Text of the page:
Ah, technology—what miracles it has wrought!
It’s given us modern air travel, that interweb thing, even drones and video games and little satellite-linked personal locating devices in all our pockets and purses. If you’re a modern homeowner, it’s given you just about everything inside and outside your house, unless you live in a Queen Anne-vintage mansion without indoor plumbing or electric lights.
And in the kitchen, it’s now given us the solid surface countertop.
Otherwise known by a few dominant brands like Corian, Nevamar and Wilsonart, these solid surface countertops took over where laminates like Formica left off. They combined the benefits of high-tech, almost impervious surfaces with the look of more natural materials (sometimes), and they’ve made countertops colorful, pretty much maintenance-free, and almost cook- and child-proof.
First on the market in the early 1980’s when DuPont invented Corian, manufacturers now number in the double digits, including Durat, Staron, Nevamar, Wilsonart and LG Hausys Hi-Macs. Even Formica now makes solid surface countertops. They’re usually variations on the original Corian formula, blending polyester and acrylic resins with powdered pigments and fillers and then casting them into a variety of seam-concealing countertops. Unlike laminates, the majority of the thickness of a solid surface countertop consists of the same material, which makes them more durable and even repairable.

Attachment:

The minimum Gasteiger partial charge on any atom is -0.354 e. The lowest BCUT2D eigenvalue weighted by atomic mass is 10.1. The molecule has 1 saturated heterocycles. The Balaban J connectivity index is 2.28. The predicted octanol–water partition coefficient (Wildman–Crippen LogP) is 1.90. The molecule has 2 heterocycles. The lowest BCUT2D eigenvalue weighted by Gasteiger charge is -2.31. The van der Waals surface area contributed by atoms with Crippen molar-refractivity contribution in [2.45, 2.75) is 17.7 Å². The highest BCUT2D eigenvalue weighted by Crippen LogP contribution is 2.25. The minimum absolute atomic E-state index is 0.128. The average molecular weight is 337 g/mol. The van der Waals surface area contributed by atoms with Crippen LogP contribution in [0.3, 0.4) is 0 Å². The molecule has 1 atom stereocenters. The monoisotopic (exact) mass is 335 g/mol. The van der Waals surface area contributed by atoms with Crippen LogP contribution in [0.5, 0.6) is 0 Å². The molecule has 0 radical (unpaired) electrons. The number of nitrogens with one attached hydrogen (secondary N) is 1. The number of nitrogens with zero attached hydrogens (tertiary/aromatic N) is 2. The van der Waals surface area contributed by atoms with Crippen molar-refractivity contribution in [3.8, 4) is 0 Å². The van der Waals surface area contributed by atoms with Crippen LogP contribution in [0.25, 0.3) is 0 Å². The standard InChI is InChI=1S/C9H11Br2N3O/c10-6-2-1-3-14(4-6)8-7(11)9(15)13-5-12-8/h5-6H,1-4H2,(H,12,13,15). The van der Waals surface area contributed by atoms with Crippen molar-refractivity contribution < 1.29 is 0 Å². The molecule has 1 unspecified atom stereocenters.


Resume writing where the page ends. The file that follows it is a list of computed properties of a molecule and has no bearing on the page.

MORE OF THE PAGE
So let’s look at the wonderful world of solid surface countertops and explore their upsides and downsides:
Most of the manufacturers of solid surface countertops tout their resistance to just about anything the kitchen can throw at them: stains from liquids and foods, nicks and chips, knife scars and even some heat (with some products). They’re not porous and they’re impervious to bacteria, cleaning up easily with soap and water. Solid surface countertops will scar if you apply a sharp knife, but because of the consistency of the surface material throughout, buffing out those scratches isn’t difficult.
Many people like the seamless, uniform look of solid surface countertops, although some designers find them artificial and cold-looking. With a solid surface kitchen, you can pretty much guarantee that it will look the same in five years as it does when it’s new. And if you do damage the surface, which is not easy to do, you can call a professional re-surfacer and they’ll look like new again, for a fee. These countertops can be formed into organic, flowing shapes; they can include their own integral backsplash, and they can accommodate undermount sinks.
On the negative side of the ledger, like any resin-based product, solid surface countertops will scar with the application of a sharp knife or a hot pot. You’ll need to invest in cutting boards and trivets--but I would also suggest that pretty much any countertop will require that investment. On the green side of the equation, solid surface countertop materials don’t outgas like some manufactured materials, but they do contain a petroleum base mixed with ATH (aluminum trihydrate), which aren’t sustainable or renewable. One more con: don’t leave a solid surface counter wet—standing water tends to dull some finishes.
Solid surface countertops aren’t cheap, and can even compete price-wise with some natural materials like granite, but their ease of installation and use have led many kitchen builders and remodelers to employ them in their best kitchens.